THERE’S SOMETHING UNDENIABLY charming about Manuel Pita’s lonely houses. His Instagram is full of colorful structures that stand alone against a big, blue sky. It’s fun to imagine who lives in them, and what they think about it. “Each house has a little story,” Pita says.
Pita, who goes by moniker Sejkko, lives in Lisbon, Portugal. He began photographing the houses two years ago while visiting Cacilhas, a small district in the city of Almada with a scenic view of Lisbon over the Tagus River. There he saw a red house that resembled an “architectural strawberry” with a pale blue sky behind it. He was fascinated and had to snap a photo. “Something clicked in me, and the click was transferred to the camera in my phone,” he says.
Pita now has more than 50 photos in the series. He finds most of his houses in a region of central Portugal called Alentejo, but has also photographed in France, Turkey, Spain, and Croatia. He discovers many houses during road trips, and stops whenever something catches his eye. He also likes to scope out the local houses wherever he’s traveling. “I feel they say a lot about a town’s character, and about its people,” Pita says.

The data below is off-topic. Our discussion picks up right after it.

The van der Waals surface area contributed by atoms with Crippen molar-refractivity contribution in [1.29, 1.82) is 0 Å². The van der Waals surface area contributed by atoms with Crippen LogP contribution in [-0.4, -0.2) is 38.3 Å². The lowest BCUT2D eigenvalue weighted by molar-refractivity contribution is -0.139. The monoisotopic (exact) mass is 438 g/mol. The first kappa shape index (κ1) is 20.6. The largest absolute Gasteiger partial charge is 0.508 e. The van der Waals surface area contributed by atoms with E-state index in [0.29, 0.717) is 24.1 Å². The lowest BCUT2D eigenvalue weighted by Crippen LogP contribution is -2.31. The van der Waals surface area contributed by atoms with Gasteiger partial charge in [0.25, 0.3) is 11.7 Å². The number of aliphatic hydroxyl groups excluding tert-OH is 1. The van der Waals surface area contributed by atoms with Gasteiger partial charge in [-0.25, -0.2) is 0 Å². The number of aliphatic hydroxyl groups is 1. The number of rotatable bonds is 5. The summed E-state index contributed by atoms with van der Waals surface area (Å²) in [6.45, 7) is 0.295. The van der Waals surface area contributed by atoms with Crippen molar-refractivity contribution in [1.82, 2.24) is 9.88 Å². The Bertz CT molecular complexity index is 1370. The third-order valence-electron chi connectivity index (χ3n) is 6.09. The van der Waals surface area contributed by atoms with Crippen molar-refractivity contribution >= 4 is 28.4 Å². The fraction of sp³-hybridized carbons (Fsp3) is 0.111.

He gravitates toward older houses that look like they might have a story to tell, especially ones with a traditional gable roof like his grandparents’ house in Madeira. Pita’s also drawn to bright, bold colors and unique details like a rooster weather vane. “The typical old Portuguese home really gets me every single time,” he says. “If one day I make my own house, I will use the old designs for sure.”
The photos almost look like illustrations, with symmetry and colors perfect for a Wes Anderson tableau. Pita seeks out houses that stand alone or have very little around them, but about half the time relies on Photoshop (or the Photoshop Mix app when he’s mobile) to remove extraneous items like lampposts or trashcans from the frame. Beyond that, he adds a filter (Instagram’s Clarendon is his filter of choice lately) and tweaks colors and contrast a bit to make his pictures pop before uploading to Instagram, where he currently has 195,000 followers.
While he originally shot everything on his iPhone, Pita upgraded to a Nikon D600 and a Mamiya 7 last summer. He says the bigger cameras allow him to “go deeper” with his photography and capture better light, texture, and tonal range. However, he still has a soft spot for mobile photography. “My houses were born in Instagram,” he says. “Doing something emotional and authentic using a tool that many people had in their hands and that could be so easily shared was super exciting and appealing to me.”